Today, social commission of the Riigikogu sits down to decide whether to impose temporary regulations for 1.5 years following the removal of limitations to opening new pharmacies, so as to curb mass establishing of pharmacies in towns and closure of those in the countryside.
Already, the commission has stripped the bill amending pharmacies order of the controversial ownership limit pursuant to which a pharmacy could only have been operated by a dispensing chemist, as well as the location limit allowing just one pharmacy in a building. The commission says the bill is urgent as on June 9th the Supreme Court judgement is entering into force, annulling the pharmacy-establishing restrictions which have applied for over nine years.
According to Estonian Association of Pharmacists board member Tanel Terase, none of the big players have tried to hide the aim to invest in cities and open up new pharmacies there, as soon as the limits are lifted.
«Thus, if – like during the time between the establishing limits were proclaimed and enforced – some 50 pharmacies are opened in cities, let’s say, then, considering the usually shorter open-hours of countryside pharmacies, in rural areas availability of the service would definitely be negatively affected,» he said. Mr Terase said entrepreneurs are now waiting for a clear message from the Riigikogu about what will be happening in the pharmacy sector i.e. will amount of pharmacies be restricted in areas of great demand.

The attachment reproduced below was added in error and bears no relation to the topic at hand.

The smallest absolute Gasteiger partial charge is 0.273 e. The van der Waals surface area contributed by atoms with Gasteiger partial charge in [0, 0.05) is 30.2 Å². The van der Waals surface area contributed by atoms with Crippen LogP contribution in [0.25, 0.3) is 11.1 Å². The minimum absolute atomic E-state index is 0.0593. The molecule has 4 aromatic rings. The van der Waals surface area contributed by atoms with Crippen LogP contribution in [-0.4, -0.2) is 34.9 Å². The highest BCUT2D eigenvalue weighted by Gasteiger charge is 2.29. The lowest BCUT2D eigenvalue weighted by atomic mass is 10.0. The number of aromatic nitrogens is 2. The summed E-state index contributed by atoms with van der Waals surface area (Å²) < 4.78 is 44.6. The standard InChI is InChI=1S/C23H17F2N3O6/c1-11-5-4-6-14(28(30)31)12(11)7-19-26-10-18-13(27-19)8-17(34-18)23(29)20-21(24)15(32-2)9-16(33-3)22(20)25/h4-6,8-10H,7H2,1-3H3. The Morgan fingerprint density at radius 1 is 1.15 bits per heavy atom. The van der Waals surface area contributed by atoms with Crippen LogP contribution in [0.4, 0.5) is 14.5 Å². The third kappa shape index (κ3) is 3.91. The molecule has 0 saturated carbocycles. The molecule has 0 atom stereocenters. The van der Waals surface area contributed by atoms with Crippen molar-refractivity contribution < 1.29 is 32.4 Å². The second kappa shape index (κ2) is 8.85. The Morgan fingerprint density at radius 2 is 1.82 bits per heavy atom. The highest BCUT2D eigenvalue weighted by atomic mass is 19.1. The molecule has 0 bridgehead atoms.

Even so, the proposal tabled at social commission will not grant final clarity. Namely, they are talking about the option to impose a temporary regulation till the end of 2015, pursuant to which in larger local governments of over 4,000 inhabitants new pharmacies could only be opened as requested by the local government and as approved by State Agency of Medicines. The amendment would grant social ministry extra time to peacefully develop and discuss with persons concerned possible new limitation to enter info force at the end of next year.
Countryside gets different treatment
Already, the social commission has amended the bill by stating that pharmacy branches with reduced requirements may henceforth be established only in towns of under 4,000 inhabitants and in the countryside. To branches already open in cities, a five-year transitional period will be granted, during which the branches need to get their activities in line with requirements set to main pharmacies.
According to Estonian Pharmacists Union chairwoman Ülle Rebane, the union basically agrees that in the name of fair competition, only general pharmacies might be allowed in cities; also, she thinks the five year transition period allows for rearranging branches into general pharmacies. Even so, Ms Rebane advises the social commission to revise the population limit, and to allow new branch pharmacies only in towns with fewer than 2,000 inhabitants, so as to protect the pharmacies of dispensing chemists already operating in small towns.
Mr Terase, however, thinks that as opposed to what is sought by the commission, the amendment would worsen geographical accessibility of pharmacy services, as the rearrangement of branch pharmacies will create a bigger need for dispensing chemists and in all probability these would be lured away from the countryside by offering better wages. The bill will probably come to Riigikogu next week, when both second and third readings thereof are scheduled.